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The Daily Wildcat

The Daily Wildcat

 

César E. Chávez building to see 10-year anniversary of renaming

Alexander+Plaumann+%2F+The+Daily+Wildcat%0A%0AHead+of+Mexican+American+Studies+Richard+Ruiz+%28purple+shirt%29+poses+with+members+of+the+Chicano%2FHispano+Student+Affairs+Program+Board+in+front+of+the+Cesar+Chavez+building+on+Wednesday.+These+group+members+have+helped+coordinate+Fridays+Cesar+Chavez+event.+From+left+to+right%2C+senior+Alejandro+Tapia%2C+freshman+Danae+Meza%2C+junior+Carolina+Ramirez%2C+Richard+Ruiz+and+1st+year+masters+student%2C+Anamaria+Ramirez.+
Alexander Plaumann
Alexander Plaumann / The Daily Wildcat Head of Mexican American Studies Richard Ruiz (purple shirt) poses with members of the Chicano/Hispano Student Affairs Program Board in front of the Cesar Chavez building on Wednesday. These group members have helped coordinate Fridays Cesar Chavez event. From left to right, senior Alejandro Tapia, freshman Danae Meza, junior Carolina Ramirez, Richard Ruiz and 1st year masters student, Anamaria Ramirez.

The Chicano/Hispano Student Affairs department will host an event celebrating the 10-year anniversary of the naming of the César E. Chávez building.

The event will include a speech from César Chávez’s youngest son, Fernando Chávez, as well as from Macario Saldate, former director of the department of Mexican American Studies, and Peter Likins, who was UA president emeritus during the César E. Chávez building’s renaming in 2003.

Students from Tessa Valencia’s fourth grade class at Davis Bilingual Elementary Magnet School have prepared poems about César Chávez to present at the event as well. Daniela Vizcarra, a junior studying journalism and Mexican American studies and an intern for Davis Bilingual Elementary, worked with Valencia’s class on the poems.

“We had already done a project on [César Chávez] previously,” Vizcarra said, “so this event was a great place to show [their work].”

This celebration or “tardeada,” which means late afternoon picnic, is a dedication to César Chávez, “a great American hero,” said Socorro Carrizosa, program director at CHSA.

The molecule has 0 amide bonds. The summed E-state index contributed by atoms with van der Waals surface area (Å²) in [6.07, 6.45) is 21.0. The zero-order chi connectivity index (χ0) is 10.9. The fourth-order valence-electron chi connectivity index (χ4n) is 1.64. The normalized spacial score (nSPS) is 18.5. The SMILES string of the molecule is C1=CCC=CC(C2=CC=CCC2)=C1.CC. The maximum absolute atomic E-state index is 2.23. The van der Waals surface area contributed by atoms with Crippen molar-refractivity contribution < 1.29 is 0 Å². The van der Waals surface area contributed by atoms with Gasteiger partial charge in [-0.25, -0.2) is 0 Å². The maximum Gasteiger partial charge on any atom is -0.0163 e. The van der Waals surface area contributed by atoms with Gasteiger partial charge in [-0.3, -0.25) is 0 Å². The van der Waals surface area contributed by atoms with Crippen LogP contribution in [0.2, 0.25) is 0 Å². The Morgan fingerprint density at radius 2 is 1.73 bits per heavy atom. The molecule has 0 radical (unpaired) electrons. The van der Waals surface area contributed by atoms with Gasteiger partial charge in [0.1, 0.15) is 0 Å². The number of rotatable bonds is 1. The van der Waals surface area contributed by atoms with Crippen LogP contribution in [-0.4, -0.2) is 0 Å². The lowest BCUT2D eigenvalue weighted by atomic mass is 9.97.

“He was an amazing man who was an amazing leader in this country, for this country,” Carrizosa said, “so we felt that it was very appropriate to honor him.”

UA students and community members felt the need to rename the building after a Latino because of the Latino community’s involvement in the university, Carrizosa added.

“The Latino community has been involved in the university since the beginning,” Carrizosa said. “They helped build the university, and felt it was important to have that present.”

Richard Ruiz, head of the Department of Mexican American Studies, said the event is important because once people have been gone for a while, their contributions to society tend to be forgotten.

The César E. Chávez building is also unique because most buildings are named after people who donate a large amount of money, Ruiz said, and while César Chávez had a major influence on the university, he did not donate money.

Poems, artwork and essays will be on display at the event, and there will be food and drinks for guests. Two paintings by a local artist will also be unveiled, one a portrait of César Chávez himself, which will reside permanently in the building.

The CHSA is expecting a strong turnout of Tucson community members because there was a lot of support during initial talks about changing the building’s name to honor César Chávez.

The event will be held on Friday, Oct. 11 from 4 p.m.-7 p.m. on the East side of the César E. Chávez building.

– Follow Adriana Espinosa @adri_eee

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